It was exciting! My kitchen was a clean slate and I felt like I was embarking on a new adventure! And this time, I decided, I wouldn’t purchase a spice for one recipe and then never use it again. If I were going to try something new, I would learn about it, experiment with it, and keep using it.
Ok, this is where The Spice House comes in. A couple summers ago, I bought a book on grilling. Elizabeth Karmel’s book, Taming The Flame. There are several cookbooks that have profoundly influenced the way I cook and this is one of them. I’ll write more later about why this particular book is so important to me but for now I’ll just say that Karmel introduced me to The Spice House through her book and I’m very grateful for that! The Spice House grinds and blends their spices by hand, in small batches. They are as fresh as you could want and they are offered in bulk quantities, which keeps the prices down. You can buy spices whole or ground, in shaker jars, shaker jar refills, or larger bulk quantities. You can even purchase the empty glass shaker jars separately.
I certainly don’t buy all of my spices from The Spice House. There are certain things I can buy here that are just as good and cheaper. But there are other things that I can’t find here or that aren’t as good quality as I can get from The Spice House. So, I purchase some herbs and spices at the outdoor markets (dried oregano and bay leaves, for instance), some from the grocery store (whole nutmeg, sea salt, kosher salt, black peppercorns, etc) and some from The Spice House (granulated garlic, smoked paprika, chili powder, the list goes on and on). I also use many more fresh herbs now than I used to and I love to experiment with different combinations of fresh herbs and dried spices. Maybe you aren’t ready to completely empty your spice cabinet like I was. But if you are anything like the person I described at the beginning of this post, maybe it’s time to at least take a peek in some of those long unopened jars. Smell them, taste them, are they really going to add anything special to that next dish you prepare? If not, get rid of them!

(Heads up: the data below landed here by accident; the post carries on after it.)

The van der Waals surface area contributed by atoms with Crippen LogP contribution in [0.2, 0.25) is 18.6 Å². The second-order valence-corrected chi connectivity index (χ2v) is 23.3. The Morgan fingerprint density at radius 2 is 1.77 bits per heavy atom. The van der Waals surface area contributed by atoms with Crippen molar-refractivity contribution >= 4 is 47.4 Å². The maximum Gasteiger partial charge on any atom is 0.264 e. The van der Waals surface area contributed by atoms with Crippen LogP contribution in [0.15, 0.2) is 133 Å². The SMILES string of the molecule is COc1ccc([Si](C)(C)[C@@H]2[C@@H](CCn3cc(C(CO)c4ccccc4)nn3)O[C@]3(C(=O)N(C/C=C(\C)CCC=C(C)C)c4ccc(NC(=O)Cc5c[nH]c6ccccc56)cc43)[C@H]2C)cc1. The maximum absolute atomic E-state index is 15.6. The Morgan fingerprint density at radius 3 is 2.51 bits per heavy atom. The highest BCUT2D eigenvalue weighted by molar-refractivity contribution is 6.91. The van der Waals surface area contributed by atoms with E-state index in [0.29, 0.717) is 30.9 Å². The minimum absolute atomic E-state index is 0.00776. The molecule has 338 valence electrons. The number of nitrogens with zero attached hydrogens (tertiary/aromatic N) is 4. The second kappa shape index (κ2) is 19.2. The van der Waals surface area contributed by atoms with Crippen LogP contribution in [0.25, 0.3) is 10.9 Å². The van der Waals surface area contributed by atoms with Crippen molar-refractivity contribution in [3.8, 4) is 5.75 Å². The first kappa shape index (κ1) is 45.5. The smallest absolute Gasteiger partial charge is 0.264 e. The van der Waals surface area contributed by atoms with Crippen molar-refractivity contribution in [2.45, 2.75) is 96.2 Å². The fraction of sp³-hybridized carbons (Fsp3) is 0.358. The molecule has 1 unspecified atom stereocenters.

This post is going to have to be a two-parter because as I’m writing this, I’m realizing how much the way I cook has changed over the last three years. Cleaning out my spice cabinet and learning to use fresh herbs was just the beginning. There have been so many small, simple changes: Using fresh ground pepper rather than the ground stuff out of a can, using kosher salt and sea salt in place of iodized salt, grating nutmeg by hand, toasting whole spices such as cumin and grinding them myself in a coffee grinder I have reserved just for spices. I could write a page about each little change I’ve made because each one has made such a huge, huge difference in the food that I make. But, I will spare you for today!